88.7 % of Construction Waste can be Turned into Bucks

By
Real Estate Agent with Keller Williams ELITE Realty
Not all waste should go to landfills, earn some bucks and save planet Earth. Common household waste could be easier to recycle, but how about tonnes of construction waste?

Ben Fishman of Benefits Waste Management is rocking on their third year of collecting old wood, dry wall, scrap metal, and what ever items reusable from construction scrap heaps. Fishman claims that based on a data they collected during a pilot renovation project last year, 88.7% of the construction waste during the renovation of a home can be recycled.

Prior to this project,  Fishman used to manage construction waste, taking charge of the refuse bins and found out that recycling was rarely considered. Recycling didn’t concern him much actually. He is just not happy with what he saw. So, he started to separate cardboard and metal and took it to recycling centers before dumping what remained to waste transfer stations.

Common procedure for any construction project, whether it is a brand new one or a tear down renovation,  all the junk gets hauled up, dumped into a bin and loads up to a truck on route to a landfill.

Under the Benefits Waste System, the junk is sorted, loaded to Fishman’s modified trucks then delivered directly to recyclers. This eliminates the mounting of scrap heaps and over filled waste bins, which communities absolutely prefer.

Wood and Lumber are taken to Urban Woodwaste Recyclers in New Westminster, where the ground wood materials are taken as fuel for cement plants.  Dry wall or plaster is either taken to a gypsum recycling station or grounded as road base.

This business model requires more manpower, but the pay-off comes when the junk is disposed since lower fees are charged when recyclables are dropped-off. Their rates compete well against other waste removal firms who charges higher for unsorted waste. Most companies are generally indecisive about integrating recycling into their practices. Metro Vancouver’s standard rate of $96 per tonne and rising is still not enough for companies to change the way they deal with waste. But above the tipping fees, fuel costs adds up to the challenge.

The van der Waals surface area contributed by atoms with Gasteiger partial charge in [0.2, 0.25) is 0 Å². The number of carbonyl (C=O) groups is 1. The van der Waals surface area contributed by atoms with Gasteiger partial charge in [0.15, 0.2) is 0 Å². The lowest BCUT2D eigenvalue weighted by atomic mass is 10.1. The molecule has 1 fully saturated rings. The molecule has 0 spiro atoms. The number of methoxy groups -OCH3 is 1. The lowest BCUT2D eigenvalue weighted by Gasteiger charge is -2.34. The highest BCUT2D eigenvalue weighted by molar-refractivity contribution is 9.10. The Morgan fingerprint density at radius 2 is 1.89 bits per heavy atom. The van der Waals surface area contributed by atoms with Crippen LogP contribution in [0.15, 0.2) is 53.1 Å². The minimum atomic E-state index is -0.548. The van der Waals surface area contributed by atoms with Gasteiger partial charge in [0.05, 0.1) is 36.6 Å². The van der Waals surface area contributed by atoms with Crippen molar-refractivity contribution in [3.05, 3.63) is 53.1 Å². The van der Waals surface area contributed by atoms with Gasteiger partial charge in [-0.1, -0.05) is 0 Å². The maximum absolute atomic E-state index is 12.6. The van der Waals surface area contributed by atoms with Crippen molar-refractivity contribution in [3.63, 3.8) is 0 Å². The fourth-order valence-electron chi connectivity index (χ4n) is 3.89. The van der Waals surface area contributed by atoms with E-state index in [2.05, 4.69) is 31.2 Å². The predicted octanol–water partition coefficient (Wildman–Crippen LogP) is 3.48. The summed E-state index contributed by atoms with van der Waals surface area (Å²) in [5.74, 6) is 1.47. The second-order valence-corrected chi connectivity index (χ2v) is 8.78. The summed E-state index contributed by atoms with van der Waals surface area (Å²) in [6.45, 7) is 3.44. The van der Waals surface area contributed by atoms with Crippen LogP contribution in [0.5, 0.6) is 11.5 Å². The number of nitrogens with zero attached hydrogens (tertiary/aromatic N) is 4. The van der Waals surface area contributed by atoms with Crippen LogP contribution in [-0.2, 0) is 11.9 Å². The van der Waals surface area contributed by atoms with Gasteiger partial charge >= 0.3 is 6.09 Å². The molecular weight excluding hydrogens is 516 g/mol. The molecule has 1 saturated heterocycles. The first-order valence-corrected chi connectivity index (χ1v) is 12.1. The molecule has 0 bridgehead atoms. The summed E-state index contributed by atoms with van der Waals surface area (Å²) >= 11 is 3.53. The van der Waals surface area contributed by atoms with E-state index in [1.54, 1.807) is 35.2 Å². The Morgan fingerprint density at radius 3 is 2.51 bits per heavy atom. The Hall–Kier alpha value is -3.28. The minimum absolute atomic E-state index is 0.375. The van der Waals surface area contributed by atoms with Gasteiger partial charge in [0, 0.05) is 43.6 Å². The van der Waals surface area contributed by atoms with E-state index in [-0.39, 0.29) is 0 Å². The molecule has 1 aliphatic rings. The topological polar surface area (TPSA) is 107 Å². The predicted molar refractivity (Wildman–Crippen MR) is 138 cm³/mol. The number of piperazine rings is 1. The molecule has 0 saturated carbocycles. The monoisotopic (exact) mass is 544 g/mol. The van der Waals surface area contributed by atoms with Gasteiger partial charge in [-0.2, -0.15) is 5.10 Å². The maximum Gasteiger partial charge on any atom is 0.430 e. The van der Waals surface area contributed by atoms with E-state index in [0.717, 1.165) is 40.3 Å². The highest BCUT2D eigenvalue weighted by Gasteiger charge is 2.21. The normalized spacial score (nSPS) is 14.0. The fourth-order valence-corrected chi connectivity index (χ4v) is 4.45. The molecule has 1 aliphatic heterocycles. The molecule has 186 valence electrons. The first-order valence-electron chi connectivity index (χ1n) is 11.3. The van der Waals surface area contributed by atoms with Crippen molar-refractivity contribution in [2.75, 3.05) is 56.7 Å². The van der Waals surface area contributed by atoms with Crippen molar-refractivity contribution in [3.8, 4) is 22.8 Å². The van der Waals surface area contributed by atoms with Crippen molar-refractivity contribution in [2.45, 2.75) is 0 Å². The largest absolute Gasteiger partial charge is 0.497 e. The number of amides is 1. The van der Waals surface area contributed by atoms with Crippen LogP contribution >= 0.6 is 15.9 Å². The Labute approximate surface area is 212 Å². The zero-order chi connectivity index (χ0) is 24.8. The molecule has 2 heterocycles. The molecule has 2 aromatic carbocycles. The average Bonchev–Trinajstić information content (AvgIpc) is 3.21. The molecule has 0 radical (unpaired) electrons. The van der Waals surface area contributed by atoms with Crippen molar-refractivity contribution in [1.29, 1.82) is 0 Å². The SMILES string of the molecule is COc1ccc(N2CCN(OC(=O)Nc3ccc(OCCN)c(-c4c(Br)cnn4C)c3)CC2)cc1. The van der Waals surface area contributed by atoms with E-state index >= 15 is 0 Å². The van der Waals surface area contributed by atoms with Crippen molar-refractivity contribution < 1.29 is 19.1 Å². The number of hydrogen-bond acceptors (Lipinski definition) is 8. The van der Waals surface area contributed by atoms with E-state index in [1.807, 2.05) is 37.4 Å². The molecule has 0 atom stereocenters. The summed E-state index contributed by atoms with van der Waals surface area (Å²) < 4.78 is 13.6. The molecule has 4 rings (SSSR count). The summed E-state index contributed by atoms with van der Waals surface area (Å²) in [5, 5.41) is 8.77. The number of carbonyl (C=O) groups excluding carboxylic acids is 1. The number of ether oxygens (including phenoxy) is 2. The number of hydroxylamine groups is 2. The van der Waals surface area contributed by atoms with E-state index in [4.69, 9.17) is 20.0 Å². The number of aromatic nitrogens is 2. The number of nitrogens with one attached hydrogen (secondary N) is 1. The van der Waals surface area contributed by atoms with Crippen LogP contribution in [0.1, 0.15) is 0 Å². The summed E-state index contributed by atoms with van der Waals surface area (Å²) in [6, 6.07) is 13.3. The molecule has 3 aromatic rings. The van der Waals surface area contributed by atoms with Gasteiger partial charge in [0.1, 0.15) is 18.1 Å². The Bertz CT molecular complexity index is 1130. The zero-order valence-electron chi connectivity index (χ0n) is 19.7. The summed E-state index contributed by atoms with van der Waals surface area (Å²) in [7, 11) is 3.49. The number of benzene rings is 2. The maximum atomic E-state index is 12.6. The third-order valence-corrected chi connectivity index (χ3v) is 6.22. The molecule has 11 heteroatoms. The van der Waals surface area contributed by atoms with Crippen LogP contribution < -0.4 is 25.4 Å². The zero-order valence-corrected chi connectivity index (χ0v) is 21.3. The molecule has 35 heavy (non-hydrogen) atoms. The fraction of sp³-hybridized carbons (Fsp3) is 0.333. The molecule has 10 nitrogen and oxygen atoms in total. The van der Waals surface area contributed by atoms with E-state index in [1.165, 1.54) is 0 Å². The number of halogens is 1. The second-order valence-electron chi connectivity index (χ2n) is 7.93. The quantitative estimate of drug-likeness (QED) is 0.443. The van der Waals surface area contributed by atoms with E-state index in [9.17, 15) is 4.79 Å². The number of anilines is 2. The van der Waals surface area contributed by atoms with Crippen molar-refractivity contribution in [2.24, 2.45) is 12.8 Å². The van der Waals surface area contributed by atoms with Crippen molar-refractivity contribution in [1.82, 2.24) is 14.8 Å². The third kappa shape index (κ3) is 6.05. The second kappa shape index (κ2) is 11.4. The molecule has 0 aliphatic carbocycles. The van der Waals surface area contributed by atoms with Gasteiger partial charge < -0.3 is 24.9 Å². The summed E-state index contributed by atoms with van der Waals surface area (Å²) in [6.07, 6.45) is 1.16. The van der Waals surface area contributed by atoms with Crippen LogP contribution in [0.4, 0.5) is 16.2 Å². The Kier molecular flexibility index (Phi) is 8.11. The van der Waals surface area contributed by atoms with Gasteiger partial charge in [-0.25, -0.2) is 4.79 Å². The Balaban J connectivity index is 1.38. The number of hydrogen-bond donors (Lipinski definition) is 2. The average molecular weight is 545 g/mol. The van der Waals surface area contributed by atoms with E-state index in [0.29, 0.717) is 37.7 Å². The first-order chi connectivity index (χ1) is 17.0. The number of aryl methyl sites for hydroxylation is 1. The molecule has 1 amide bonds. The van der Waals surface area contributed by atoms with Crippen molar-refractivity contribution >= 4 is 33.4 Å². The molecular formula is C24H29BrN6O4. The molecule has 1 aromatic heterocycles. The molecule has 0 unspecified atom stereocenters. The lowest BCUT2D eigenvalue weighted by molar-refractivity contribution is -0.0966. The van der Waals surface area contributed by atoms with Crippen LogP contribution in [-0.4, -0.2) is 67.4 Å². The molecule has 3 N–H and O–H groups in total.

Start-up businesses like Fishman’s take a very slow progress, there are dry spells on profits. But he made some decent profits for the last two years and working on Metro Vancouver and the Home Builder’s Association has allowed him to document his achievements and get an early start in that stage of business. He pointed out that while the Energy and Environmental Design  program for green buildings normally sets a 50% recycling rate for construction waste, his firm already reached 75 percent.

He further envisions for recycling targets increased and incentives given for contractors who hire recycling firms to manage waste.

For Fishman the bright idea was not a big deal, but it is slowly getting attention from builders and the communities he cater.
Posted by

The Josh Bath Team

Keller Williams Elite Realty

604-468-0010

www.joshbath.com

Comments (2)

Mark Delgado
houses for rent, Solano County & Glen Cove - Benicia, CA
Benicia and Vallejo, Property Management, rental h

Standard construction practice in our area is to recycle steel, concrete products, wood, gypsum board and anything else that is recyclable.  I should know since my "day job" is helping to supervise the rebuild of the Cal Memorial Stadium at UC Berkeley which is a project much larger than building a house!

In California, recycling has proven to be a money saver so it has been a common practice in construction for a long while.

Nov 17, 2011 04:39 PM
Josh Bath
Keller Williams ELITE Realty - Coquitlam, BC
The Josh Bath Team

Great to hear Mark! Large projects has more recycling opportunties. BC has yet to do more on recycling. 

Nov 20, 2011 04:51 PM